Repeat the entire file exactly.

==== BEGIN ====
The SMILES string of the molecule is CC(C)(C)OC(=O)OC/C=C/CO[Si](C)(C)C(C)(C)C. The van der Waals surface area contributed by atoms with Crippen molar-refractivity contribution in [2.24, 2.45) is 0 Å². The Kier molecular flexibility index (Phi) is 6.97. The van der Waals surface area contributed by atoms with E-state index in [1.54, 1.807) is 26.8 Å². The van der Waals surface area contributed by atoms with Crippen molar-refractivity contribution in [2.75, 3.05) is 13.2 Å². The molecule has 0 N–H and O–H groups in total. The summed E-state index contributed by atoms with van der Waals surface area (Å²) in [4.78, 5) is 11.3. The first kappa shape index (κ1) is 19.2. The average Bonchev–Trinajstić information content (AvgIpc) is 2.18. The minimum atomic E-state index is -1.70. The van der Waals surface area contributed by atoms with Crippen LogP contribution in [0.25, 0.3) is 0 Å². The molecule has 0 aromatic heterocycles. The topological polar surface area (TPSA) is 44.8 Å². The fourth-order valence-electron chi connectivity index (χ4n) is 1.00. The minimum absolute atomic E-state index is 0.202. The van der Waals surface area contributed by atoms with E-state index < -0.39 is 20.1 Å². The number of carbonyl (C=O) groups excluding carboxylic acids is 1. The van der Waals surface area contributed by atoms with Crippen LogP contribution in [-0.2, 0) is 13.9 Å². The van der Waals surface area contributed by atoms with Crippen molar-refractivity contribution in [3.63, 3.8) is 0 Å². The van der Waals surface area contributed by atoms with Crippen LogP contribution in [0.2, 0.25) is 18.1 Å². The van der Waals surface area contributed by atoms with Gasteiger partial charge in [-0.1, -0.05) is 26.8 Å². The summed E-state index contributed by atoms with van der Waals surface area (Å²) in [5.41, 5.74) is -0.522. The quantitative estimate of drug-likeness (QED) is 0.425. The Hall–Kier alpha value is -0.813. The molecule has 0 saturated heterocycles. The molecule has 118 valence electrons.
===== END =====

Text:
The SMILES string of the molecule is CC(C)(C)OC(=O)OC/C=C/CO[Si](C)(C)C(C)(C)C. The van der Waals surface area contributed by atoms with Crippen molar-refractivity contribution in [2.24, 2.45) is 0 Å². The Kier molecular flexibility index (Phi) is 6.97. The van der Waals surface area contributed by atoms with E-state index in [1.54, 1.807) is 26.8 Å². The van der Waals surface area contributed by atoms with Crippen molar-refractivity contribution in [2.75, 3.05) is 13.2 Å². The molecule has 0 N–H and O–H groups in total. The summed E-state index contributed by atoms with van der Waals surface area (Å²) in [4.78, 5) is 11.3. The first kappa shape index (κ1) is 19.2. The average Bonchev–Trinajstić information content (AvgIpc) is 2.18. The minimum atomic E-state index is -1.70. The van der Waals surface area contributed by atoms with Crippen LogP contribution in [0.25, 0.3) is 0 Å². The molecule has 0 aromatic heterocycles. The topological polar surface area (TPSA) is 44.8 Å². The fourth-order valence-electron chi connectivity index (χ4n) is 1.00. The minimum absolute atomic E-state index is 0.202. The van der Waals surface area contributed by atoms with E-state index < -0.39 is 20.1 Å². The number of carbonyl (C=O) groups excluding carboxylic acids is 1. The van der Waals surface area contributed by atoms with Crippen LogP contribution in [-0.2, 0) is 13.9 Å². The van der Waals surface area contributed by atoms with Crippen molar-refractivity contribution in [3.63, 3.8) is 0 Å². The van der Waals surface area contributed by atoms with Crippen LogP contribution in [0.2, 0.25) is 18.1 Å². The van der Waals surface area contributed by atoms with Gasteiger partial charge in [-0.1, -0.05) is 26.8 Å². The summed E-state index contributed by atoms with van der Waals surface area (Å²) in [5.41, 5.74) is -0.522. The quantitative estimate of drug-likeness (QED) is 0.425. The Hall–Kier alpha value is -0.813. The molecule has 0 saturated heterocycles. The molecule has 118 valence electrons.